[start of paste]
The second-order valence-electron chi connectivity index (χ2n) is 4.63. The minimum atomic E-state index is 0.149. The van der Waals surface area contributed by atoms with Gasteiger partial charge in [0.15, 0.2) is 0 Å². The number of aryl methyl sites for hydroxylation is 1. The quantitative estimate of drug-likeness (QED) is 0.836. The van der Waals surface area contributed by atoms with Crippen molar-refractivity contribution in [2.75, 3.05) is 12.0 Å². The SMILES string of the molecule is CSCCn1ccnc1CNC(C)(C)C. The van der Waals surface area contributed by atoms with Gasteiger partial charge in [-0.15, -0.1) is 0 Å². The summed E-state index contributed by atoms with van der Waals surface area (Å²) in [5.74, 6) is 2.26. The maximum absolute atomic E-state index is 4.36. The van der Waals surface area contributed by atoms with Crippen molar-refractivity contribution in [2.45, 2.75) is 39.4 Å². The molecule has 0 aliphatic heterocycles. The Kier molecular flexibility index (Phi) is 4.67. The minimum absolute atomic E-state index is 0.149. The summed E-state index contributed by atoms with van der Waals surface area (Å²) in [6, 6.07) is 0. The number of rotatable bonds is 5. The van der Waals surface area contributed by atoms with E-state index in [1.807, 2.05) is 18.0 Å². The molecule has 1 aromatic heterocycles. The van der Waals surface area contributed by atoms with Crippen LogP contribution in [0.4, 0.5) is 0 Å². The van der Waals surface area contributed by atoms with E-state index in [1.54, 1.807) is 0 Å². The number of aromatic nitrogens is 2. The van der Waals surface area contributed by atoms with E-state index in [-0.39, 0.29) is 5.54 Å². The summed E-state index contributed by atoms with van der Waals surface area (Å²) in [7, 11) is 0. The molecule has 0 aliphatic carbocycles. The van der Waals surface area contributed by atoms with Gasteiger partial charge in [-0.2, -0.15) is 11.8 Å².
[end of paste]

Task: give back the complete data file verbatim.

The second-order valence-electron chi connectivity index (χ2n) is 4.63. The minimum atomic E-state index is 0.149. The van der Waals surface area contributed by atoms with Gasteiger partial charge in [0.15, 0.2) is 0 Å². The number of aryl methyl sites for hydroxylation is 1. The quantitative estimate of drug-likeness (QED) is 0.836. The van der Waals surface area contributed by atoms with Crippen molar-refractivity contribution in [2.75, 3.05) is 12.0 Å². The SMILES string of the molecule is CSCCn1ccnc1CNC(C)(C)C. The van der Waals surface area contributed by atoms with Gasteiger partial charge in [-0.15, -0.1) is 0 Å². The summed E-state index contributed by atoms with van der Waals surface area (Å²) in [5.74, 6) is 2.26. The maximum absolute atomic E-state index is 4.36. The van der Waals surface area contributed by atoms with Crippen molar-refractivity contribution in [2.45, 2.75) is 39.4 Å². The molecule has 0 aliphatic heterocycles. The Kier molecular flexibility index (Phi) is 4.67. The minimum absolute atomic E-state index is 0.149. The summed E-state index contributed by atoms with van der Waals surface area (Å²) in [6, 6.07) is 0. The number of rotatable bonds is 5. The van der Waals surface area contributed by atoms with E-state index in [1.807, 2.05) is 18.0 Å². The molecule has 1 aromatic heterocycles. The van der Waals surface area contributed by atoms with Crippen LogP contribution in [0.4, 0.5) is 0 Å². The van der Waals surface area contributed by atoms with E-state index in [1.54, 1.807) is 0 Å². The number of aromatic nitrogens is 2. The van der Waals surface area contributed by atoms with E-state index in [-0.39, 0.29) is 5.54 Å². The summed E-state index contributed by atoms with van der Waals surface area (Å²) in [7, 11) is 0. The molecule has 0 aliphatic carbocycles. The van der Waals surface area contributed by atoms with Gasteiger partial charge in [-0.2, -0.15) is 11.8 Å².